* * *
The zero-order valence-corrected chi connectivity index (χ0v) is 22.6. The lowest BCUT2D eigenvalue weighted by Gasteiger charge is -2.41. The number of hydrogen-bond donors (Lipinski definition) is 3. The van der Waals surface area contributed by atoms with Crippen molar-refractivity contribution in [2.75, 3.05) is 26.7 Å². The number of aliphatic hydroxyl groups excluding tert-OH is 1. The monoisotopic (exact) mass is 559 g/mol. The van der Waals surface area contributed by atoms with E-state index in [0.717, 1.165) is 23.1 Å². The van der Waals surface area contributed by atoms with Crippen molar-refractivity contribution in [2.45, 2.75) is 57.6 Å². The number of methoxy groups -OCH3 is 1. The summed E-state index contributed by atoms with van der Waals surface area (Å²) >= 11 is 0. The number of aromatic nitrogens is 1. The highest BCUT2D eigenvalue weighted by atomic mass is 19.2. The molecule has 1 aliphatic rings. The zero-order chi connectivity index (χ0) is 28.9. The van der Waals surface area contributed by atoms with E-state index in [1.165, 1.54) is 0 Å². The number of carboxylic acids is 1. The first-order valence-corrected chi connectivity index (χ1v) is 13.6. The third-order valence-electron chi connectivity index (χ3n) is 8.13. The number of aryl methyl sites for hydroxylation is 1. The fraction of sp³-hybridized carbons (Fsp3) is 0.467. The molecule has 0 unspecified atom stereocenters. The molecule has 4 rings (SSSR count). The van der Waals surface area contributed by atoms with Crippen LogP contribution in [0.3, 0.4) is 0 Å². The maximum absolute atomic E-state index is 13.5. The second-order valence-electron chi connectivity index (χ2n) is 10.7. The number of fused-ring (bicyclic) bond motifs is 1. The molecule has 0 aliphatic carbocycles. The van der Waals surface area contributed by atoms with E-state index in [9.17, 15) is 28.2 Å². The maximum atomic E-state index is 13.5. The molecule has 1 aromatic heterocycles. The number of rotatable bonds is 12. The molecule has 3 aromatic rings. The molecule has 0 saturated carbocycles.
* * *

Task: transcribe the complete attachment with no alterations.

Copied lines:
The zero-order valence-corrected chi connectivity index (χ0v) is 22.6. The lowest BCUT2D eigenvalue weighted by Gasteiger charge is -2.41. The number of hydrogen-bond donors (Lipinski definition) is 3. The van der Waals surface area contributed by atoms with Crippen molar-refractivity contribution in [2.75, 3.05) is 26.7 Å². The number of aliphatic hydroxyl groups excluding tert-OH is 1. The monoisotopic (exact) mass is 559 g/mol. The van der Waals surface area contributed by atoms with E-state index in [0.717, 1.165) is 23.1 Å². The van der Waals surface area contributed by atoms with Crippen molar-refractivity contribution in [2.45, 2.75) is 57.6 Å². The number of methoxy groups -OCH3 is 1. The summed E-state index contributed by atoms with van der Waals surface area (Å²) >= 11 is 0. The number of aromatic nitrogens is 1. The highest BCUT2D eigenvalue weighted by atomic mass is 19.2. The molecule has 1 aliphatic rings. The zero-order chi connectivity index (χ0) is 28.9. The van der Waals surface area contributed by atoms with E-state index in [1.165, 1.54) is 0 Å². The number of carboxylic acids is 1. The first-order valence-corrected chi connectivity index (χ1v) is 13.6. The third-order valence-electron chi connectivity index (χ3n) is 8.13. The number of aryl methyl sites for hydroxylation is 1. The fraction of sp³-hybridized carbons (Fsp3) is 0.467. The molecule has 0 unspecified atom stereocenters. The molecule has 4 rings (SSSR count). The van der Waals surface area contributed by atoms with Crippen LogP contribution in [0.3, 0.4) is 0 Å². The maximum absolute atomic E-state index is 13.5. The second-order valence-electron chi connectivity index (χ2n) is 10.7. The number of fused-ring (bicyclic) bond motifs is 1. The molecule has 0 aliphatic carbocycles. The van der Waals surface area contributed by atoms with E-state index in [9.17, 15) is 28.2 Å². The maximum atomic E-state index is 13.5. The molecule has 1 aromatic heterocycles. The number of rotatable bonds is 12. The molecule has 3 aromatic rings. The molecule has 0 saturated carbocycles.